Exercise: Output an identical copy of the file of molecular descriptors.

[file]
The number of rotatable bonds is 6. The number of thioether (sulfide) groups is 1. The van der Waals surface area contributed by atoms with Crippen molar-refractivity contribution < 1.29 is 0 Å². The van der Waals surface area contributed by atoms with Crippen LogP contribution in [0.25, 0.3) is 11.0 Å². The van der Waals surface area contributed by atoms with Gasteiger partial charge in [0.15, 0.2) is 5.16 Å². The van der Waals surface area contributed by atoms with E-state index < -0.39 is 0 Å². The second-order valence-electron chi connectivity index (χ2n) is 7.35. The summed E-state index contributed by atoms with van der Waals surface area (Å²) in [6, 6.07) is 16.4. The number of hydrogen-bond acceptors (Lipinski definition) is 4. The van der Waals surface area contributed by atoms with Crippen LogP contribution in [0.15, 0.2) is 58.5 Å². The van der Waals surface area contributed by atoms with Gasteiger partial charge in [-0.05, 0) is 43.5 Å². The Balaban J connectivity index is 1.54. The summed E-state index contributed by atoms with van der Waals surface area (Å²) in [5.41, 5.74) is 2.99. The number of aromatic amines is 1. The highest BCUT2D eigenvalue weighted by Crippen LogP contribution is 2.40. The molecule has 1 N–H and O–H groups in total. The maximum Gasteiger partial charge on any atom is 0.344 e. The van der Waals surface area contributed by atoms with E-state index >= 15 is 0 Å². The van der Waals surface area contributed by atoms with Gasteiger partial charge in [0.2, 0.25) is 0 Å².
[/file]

The number of rotatable bonds is 6. The number of thioether (sulfide) groups is 1. The van der Waals surface area contributed by atoms with Crippen molar-refractivity contribution < 1.29 is 0 Å². The van der Waals surface area contributed by atoms with Crippen LogP contribution in [0.25, 0.3) is 11.0 Å². The van der Waals surface area contributed by atoms with Gasteiger partial charge in [0.15, 0.2) is 5.16 Å². The van der Waals surface area contributed by atoms with E-state index < -0.39 is 0 Å². The second-order valence-electron chi connectivity index (χ2n) is 7.35. The summed E-state index contributed by atoms with van der Waals surface area (Å²) in [6, 6.07) is 16.4. The number of hydrogen-bond acceptors (Lipinski definition) is 4. The van der Waals surface area contributed by atoms with Crippen LogP contribution in [0.15, 0.2) is 58.5 Å². The van der Waals surface area contributed by atoms with Gasteiger partial charge in [-0.05, 0) is 43.5 Å². The Balaban J connectivity index is 1.54. The summed E-state index contributed by atoms with van der Waals surface area (Å²) in [5.41, 5.74) is 2.99. The number of aromatic amines is 1. The highest BCUT2D eigenvalue weighted by Crippen LogP contribution is 2.40. The molecule has 1 N–H and O–H groups in total. The maximum Gasteiger partial charge on any atom is 0.344 e. The van der Waals surface area contributed by atoms with E-state index >= 15 is 0 Å². The van der Waals surface area contributed by atoms with Gasteiger partial charge in [0.2, 0.25) is 0 Å².